KPBS AIRDATE: NOVEMBER 25, 1998
Never in 13 years has the word ‘sweet’ been uttered in the same breath as ‘Sledgehammer.’ The testosterone-drenched theatrical Bad Boys have repeatedly been maligned for misogyny. But now, new hormones are raging. Estrogen has taken center stage, as the balance of power shifts to the distaff side. Women are getting big billing — directing, choreographing and starring in Sledgehammer’s latest show… “Sweet Charity.”
Okay, it wasn’t a totally sweet story to begin with. Charity Hope Valentine is sort of a whore-with-a-heart-of-gold, an open-hearted dance-hall hostess who still believes that love conquers all. She hangs out with a bunch of pretty tough broads and sells her time (though, she insists, not her body) to the first taker, highest bidder, or anyone who pays any attention to her whatsoever. As produced by Sledgehammer Theatre, in association with Eveoke Dance theatre, the award-winning musical is darker than it was in 1966, and grittier even than its original inspiration, the 1957 Fellini film, “Nights of Cabiria.” These girls, and their dance moves, are a lot sleazier as propelled by Gina Angelique than by the late director/choreographer Bob Fosse. And that’s what makes it fun… but still, despite proud protestations, hardly feminist.
These are rugged and formidable women to be sure, but their lives and their livelihood are at the behest of men. At the end, Charity stumbles on, eternally hopeful, but you can hardly say she’s in control of her life or her relationships with men. Okay, so once we get the lame attempts at political correctness and feminist doctrine out of the way, we can discuss this thoroughly delightful, but generally pretty straightforward production of a zesty, high-spirited musical. It isn’t the Sledgehammer, in-your-face approach to musicals — no matter what the theater’s press releases say — but it’s one helluva good time.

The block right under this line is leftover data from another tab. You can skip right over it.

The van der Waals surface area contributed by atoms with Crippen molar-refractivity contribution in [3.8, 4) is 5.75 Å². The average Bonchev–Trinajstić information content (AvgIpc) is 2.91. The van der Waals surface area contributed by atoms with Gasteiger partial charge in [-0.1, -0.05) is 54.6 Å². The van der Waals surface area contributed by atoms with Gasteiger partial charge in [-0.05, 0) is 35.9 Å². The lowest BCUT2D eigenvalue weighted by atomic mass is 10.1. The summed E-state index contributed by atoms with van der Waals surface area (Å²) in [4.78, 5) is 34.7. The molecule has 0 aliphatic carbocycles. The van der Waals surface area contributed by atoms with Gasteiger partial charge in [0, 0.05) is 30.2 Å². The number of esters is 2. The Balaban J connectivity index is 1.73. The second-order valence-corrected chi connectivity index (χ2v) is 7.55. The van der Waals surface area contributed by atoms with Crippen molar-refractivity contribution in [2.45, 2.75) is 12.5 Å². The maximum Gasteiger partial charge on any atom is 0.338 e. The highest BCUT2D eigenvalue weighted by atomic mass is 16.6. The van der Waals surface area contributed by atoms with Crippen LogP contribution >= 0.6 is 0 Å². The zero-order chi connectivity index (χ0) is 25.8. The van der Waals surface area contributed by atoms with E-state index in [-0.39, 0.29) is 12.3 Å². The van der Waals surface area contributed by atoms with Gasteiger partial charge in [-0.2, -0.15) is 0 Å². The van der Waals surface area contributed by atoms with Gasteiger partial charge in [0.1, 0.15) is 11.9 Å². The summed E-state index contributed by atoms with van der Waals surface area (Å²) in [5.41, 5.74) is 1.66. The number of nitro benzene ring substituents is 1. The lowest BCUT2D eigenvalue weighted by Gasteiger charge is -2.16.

Director Kirsten Brandt, still glowing from last year’s spectacular “Demonology” at Sledge, has hit the jackpot again. She has a wonderful way with actors, with wit and with sarcasm, and she’s superbly teamed with Angelique, whose racy, raunchy moves are just perfect for the piece.
The action doesn’t really take off till the knockout number, “Big Spender.”
MUSIC: “Big Spender”
All the full-cast production numbers are great — ebullient and exuberant, thanks to Angelique’s dancers and her choreography, and a vocally powerful cast of 19, backed by a rousing, energetic sextet, especially strong on brass. The strength of the chorus numbers also underscores some of the weaknesses of Cy Coleman’s score, in spite of Dorothy Fields’ ever-so-clever lyrics and a generally humorous book by Neil Simon. But there are real musical clunkers here, like the title song, and odd choices by the musical and vocal directors that virtually buried potential showstoppers. For instance, “I’m a Brass Band,” written as the rousing 11 o’clock number, makes absolutely no sense a capella.
But these are mere quibbles. The verve and enthusiasm carry this show, as does Julie Jacob’s bangup job in the title role. The adorably agile Jacobs actually moves and acts better than she sings, especially in her throaty alto range. But she’s 100% charming, and a delicious match for G. Linus Weiss, who makes Oscar, the shleppy, neurotic accountant, into a real flesh-and-blood character unfortunately made to perform a totally out-of-character act at the end. All the Fan Dango Dance-hall girls are great, with standout performances by Angela Evans and Michelle Lamb. The design work provides excellent support, and Stacey Roth outdoes herself with the costumes, which have the same tacky wit as the rest of the production.
All in all, this is a mammoth and expensive undertaking for Sledgehammer Theatre. From a tiny little, site-specific, avant-garde experiment, the company has come into its own — and also unequivocally into the mainstream. The gender balance is changing, but the energy is still electric.
MUSIC, under and out, “Overture”
I’m Pat Launer, KPBS radio.
©1998 Patté Productions Inc.